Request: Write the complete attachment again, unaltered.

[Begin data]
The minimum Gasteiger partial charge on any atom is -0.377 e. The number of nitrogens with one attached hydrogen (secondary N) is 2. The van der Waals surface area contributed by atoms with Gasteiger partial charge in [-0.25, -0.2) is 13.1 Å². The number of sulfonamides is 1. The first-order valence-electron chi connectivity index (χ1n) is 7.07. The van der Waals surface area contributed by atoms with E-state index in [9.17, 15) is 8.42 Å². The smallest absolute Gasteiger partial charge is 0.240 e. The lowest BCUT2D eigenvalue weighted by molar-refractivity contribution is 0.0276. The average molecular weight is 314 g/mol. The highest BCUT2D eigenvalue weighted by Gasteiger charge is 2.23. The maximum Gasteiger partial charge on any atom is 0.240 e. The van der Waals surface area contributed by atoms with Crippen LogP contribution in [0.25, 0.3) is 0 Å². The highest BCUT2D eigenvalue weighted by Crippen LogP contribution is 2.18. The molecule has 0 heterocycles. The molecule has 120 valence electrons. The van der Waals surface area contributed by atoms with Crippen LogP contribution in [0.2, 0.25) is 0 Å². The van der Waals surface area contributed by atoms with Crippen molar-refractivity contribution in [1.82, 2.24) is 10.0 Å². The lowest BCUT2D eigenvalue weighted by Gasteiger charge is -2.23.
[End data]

The minimum Gasteiger partial charge on any atom is -0.377 e. The number of nitrogens with one attached hydrogen (secondary N) is 2. The van der Waals surface area contributed by atoms with Gasteiger partial charge in [-0.25, -0.2) is 13.1 Å². The number of sulfonamides is 1. The first-order valence-electron chi connectivity index (χ1n) is 7.07. The van der Waals surface area contributed by atoms with E-state index in [9.17, 15) is 8.42 Å². The smallest absolute Gasteiger partial charge is 0.240 e. The lowest BCUT2D eigenvalue weighted by molar-refractivity contribution is 0.0276. The average molecular weight is 314 g/mol. The highest BCUT2D eigenvalue weighted by Gasteiger charge is 2.23. The maximum Gasteiger partial charge on any atom is 0.240 e. The van der Waals surface area contributed by atoms with Crippen LogP contribution in [0.25, 0.3) is 0 Å². The highest BCUT2D eigenvalue weighted by Crippen LogP contribution is 2.18. The molecule has 0 heterocycles. The molecule has 120 valence electrons. The van der Waals surface area contributed by atoms with Crippen LogP contribution in [0.2, 0.25) is 0 Å². The van der Waals surface area contributed by atoms with Crippen molar-refractivity contribution in [1.82, 2.24) is 10.0 Å². The lowest BCUT2D eigenvalue weighted by Gasteiger charge is -2.23.